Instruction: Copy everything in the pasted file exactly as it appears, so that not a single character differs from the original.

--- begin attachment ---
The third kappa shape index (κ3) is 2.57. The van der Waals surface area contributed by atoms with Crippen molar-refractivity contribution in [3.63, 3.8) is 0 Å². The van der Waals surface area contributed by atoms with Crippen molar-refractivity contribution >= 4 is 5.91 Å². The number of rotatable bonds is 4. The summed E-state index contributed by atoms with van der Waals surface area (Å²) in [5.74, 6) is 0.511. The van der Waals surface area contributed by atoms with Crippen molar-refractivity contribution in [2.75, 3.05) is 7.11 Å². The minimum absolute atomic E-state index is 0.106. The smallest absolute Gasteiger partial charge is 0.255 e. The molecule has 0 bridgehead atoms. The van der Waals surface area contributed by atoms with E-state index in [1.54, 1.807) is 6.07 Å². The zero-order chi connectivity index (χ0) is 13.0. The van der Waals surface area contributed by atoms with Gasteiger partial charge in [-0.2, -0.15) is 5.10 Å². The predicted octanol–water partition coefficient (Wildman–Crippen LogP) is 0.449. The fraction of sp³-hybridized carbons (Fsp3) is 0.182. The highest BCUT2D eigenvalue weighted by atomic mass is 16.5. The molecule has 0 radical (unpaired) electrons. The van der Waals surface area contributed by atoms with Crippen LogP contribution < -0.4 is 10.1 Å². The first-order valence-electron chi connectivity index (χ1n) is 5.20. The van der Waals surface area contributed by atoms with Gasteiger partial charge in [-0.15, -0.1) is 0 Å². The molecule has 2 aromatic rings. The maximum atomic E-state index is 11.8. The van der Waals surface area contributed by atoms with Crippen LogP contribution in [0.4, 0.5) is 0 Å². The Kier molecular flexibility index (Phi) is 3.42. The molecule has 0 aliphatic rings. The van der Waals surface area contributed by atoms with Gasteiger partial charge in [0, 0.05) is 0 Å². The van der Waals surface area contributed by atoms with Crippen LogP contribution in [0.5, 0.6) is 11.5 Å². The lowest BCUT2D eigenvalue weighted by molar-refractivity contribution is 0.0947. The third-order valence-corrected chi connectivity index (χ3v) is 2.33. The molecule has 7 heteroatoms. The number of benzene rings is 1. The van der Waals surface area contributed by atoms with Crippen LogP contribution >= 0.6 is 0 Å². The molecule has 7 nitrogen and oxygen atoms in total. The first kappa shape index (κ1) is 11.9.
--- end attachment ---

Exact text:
The third kappa shape index (κ3) is 2.57. The van der Waals surface area contributed by atoms with Crippen molar-refractivity contribution in [3.63, 3.8) is 0 Å². The van der Waals surface area contributed by atoms with Crippen molar-refractivity contribution >= 4 is 5.91 Å². The number of rotatable bonds is 4. The summed E-state index contributed by atoms with van der Waals surface area (Å²) in [5.74, 6) is 0.511. The van der Waals surface area contributed by atoms with Crippen molar-refractivity contribution in [2.75, 3.05) is 7.11 Å². The minimum absolute atomic E-state index is 0.106. The smallest absolute Gasteiger partial charge is 0.255 e. The molecule has 0 bridgehead atoms. The van der Waals surface area contributed by atoms with E-state index in [1.54, 1.807) is 6.07 Å². The zero-order chi connectivity index (χ0) is 13.0. The van der Waals surface area contributed by atoms with Gasteiger partial charge in [-0.2, -0.15) is 5.10 Å². The predicted octanol–water partition coefficient (Wildman–Crippen LogP) is 0.449. The fraction of sp³-hybridized carbons (Fsp3) is 0.182. The highest BCUT2D eigenvalue weighted by atomic mass is 16.5. The molecule has 0 radical (unpaired) electrons. The van der Waals surface area contributed by atoms with Crippen LogP contribution < -0.4 is 10.1 Å². The first-order valence-electron chi connectivity index (χ1n) is 5.20. The van der Waals surface area contributed by atoms with Gasteiger partial charge in [-0.15, -0.1) is 0 Å². The molecule has 2 aromatic rings. The maximum atomic E-state index is 11.8. The van der Waals surface area contributed by atoms with Crippen LogP contribution in [0.4, 0.5) is 0 Å². The Kier molecular flexibility index (Phi) is 3.42. The molecule has 0 aliphatic rings. The van der Waals surface area contributed by atoms with Gasteiger partial charge in [0, 0.05) is 0 Å². The van der Waals surface area contributed by atoms with Crippen LogP contribution in [0.5, 0.6) is 11.5 Å². The lowest BCUT2D eigenvalue weighted by molar-refractivity contribution is 0.0947. The third-order valence-corrected chi connectivity index (χ3v) is 2.33. The molecule has 7 heteroatoms. The number of benzene rings is 1. The van der Waals surface area contributed by atoms with Crippen LogP contribution >= 0.6 is 0 Å². The molecule has 7 nitrogen and oxygen atoms in total. The first kappa shape index (κ1) is 11.9.